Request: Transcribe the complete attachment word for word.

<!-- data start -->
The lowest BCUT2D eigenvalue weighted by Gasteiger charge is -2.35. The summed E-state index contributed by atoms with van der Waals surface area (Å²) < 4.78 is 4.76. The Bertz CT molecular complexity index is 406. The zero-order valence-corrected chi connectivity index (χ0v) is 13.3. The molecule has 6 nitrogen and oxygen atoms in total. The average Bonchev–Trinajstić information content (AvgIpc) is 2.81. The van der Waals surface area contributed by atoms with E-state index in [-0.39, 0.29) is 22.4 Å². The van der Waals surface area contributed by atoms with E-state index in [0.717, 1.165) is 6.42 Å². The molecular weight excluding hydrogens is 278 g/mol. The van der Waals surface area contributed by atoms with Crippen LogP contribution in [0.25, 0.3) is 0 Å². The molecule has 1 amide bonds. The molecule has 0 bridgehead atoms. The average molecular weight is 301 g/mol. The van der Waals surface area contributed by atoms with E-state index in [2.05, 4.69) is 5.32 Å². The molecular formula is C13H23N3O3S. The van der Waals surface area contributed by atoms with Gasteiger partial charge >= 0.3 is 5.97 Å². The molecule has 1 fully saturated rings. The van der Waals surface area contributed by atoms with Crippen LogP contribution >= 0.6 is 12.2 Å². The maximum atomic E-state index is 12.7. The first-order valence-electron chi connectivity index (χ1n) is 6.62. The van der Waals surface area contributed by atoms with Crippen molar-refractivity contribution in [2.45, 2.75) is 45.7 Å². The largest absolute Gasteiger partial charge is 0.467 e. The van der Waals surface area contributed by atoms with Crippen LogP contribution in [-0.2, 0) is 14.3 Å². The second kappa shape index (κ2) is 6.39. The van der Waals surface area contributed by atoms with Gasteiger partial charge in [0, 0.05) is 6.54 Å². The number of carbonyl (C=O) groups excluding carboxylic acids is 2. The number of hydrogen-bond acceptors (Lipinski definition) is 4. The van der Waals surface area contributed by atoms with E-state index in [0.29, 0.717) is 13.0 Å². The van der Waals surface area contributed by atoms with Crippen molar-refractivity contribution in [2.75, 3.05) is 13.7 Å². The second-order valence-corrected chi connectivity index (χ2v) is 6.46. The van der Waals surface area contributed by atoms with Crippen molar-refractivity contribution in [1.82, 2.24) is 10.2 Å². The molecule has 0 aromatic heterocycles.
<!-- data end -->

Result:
The lowest BCUT2D eigenvalue weighted by Gasteiger charge is -2.35. The summed E-state index contributed by atoms with van der Waals surface area (Å²) < 4.78 is 4.76. The Bertz CT molecular complexity index is 406. The zero-order valence-corrected chi connectivity index (χ0v) is 13.3. The molecule has 6 nitrogen and oxygen atoms in total. The average Bonchev–Trinajstić information content (AvgIpc) is 2.81. The van der Waals surface area contributed by atoms with E-state index in [-0.39, 0.29) is 22.4 Å². The van der Waals surface area contributed by atoms with E-state index in [0.717, 1.165) is 6.42 Å². The molecular weight excluding hydrogens is 278 g/mol. The van der Waals surface area contributed by atoms with Crippen LogP contribution in [0.25, 0.3) is 0 Å². The molecule has 1 amide bonds. The molecule has 0 bridgehead atoms. The average molecular weight is 301 g/mol. The van der Waals surface area contributed by atoms with E-state index in [2.05, 4.69) is 5.32 Å². The molecular formula is C13H23N3O3S. The van der Waals surface area contributed by atoms with Gasteiger partial charge >= 0.3 is 5.97 Å². The molecule has 1 fully saturated rings. The van der Waals surface area contributed by atoms with Crippen LogP contribution >= 0.6 is 12.2 Å². The maximum atomic E-state index is 12.7. The first-order valence-electron chi connectivity index (χ1n) is 6.62. The van der Waals surface area contributed by atoms with Crippen molar-refractivity contribution in [2.45, 2.75) is 45.7 Å². The largest absolute Gasteiger partial charge is 0.467 e. The van der Waals surface area contributed by atoms with Crippen LogP contribution in [-0.2, 0) is 14.3 Å². The second kappa shape index (κ2) is 6.39. The van der Waals surface area contributed by atoms with Gasteiger partial charge in [0, 0.05) is 6.54 Å². The number of carbonyl (C=O) groups excluding carboxylic acids is 2. The number of hydrogen-bond acceptors (Lipinski definition) is 4. The van der Waals surface area contributed by atoms with E-state index in [0.29, 0.717) is 13.0 Å². The van der Waals surface area contributed by atoms with Crippen molar-refractivity contribution in [2.75, 3.05) is 13.7 Å². The second-order valence-corrected chi connectivity index (χ2v) is 6.46. The van der Waals surface area contributed by atoms with Crippen molar-refractivity contribution in [1.82, 2.24) is 10.2 Å². The molecule has 0 aromatic heterocycles.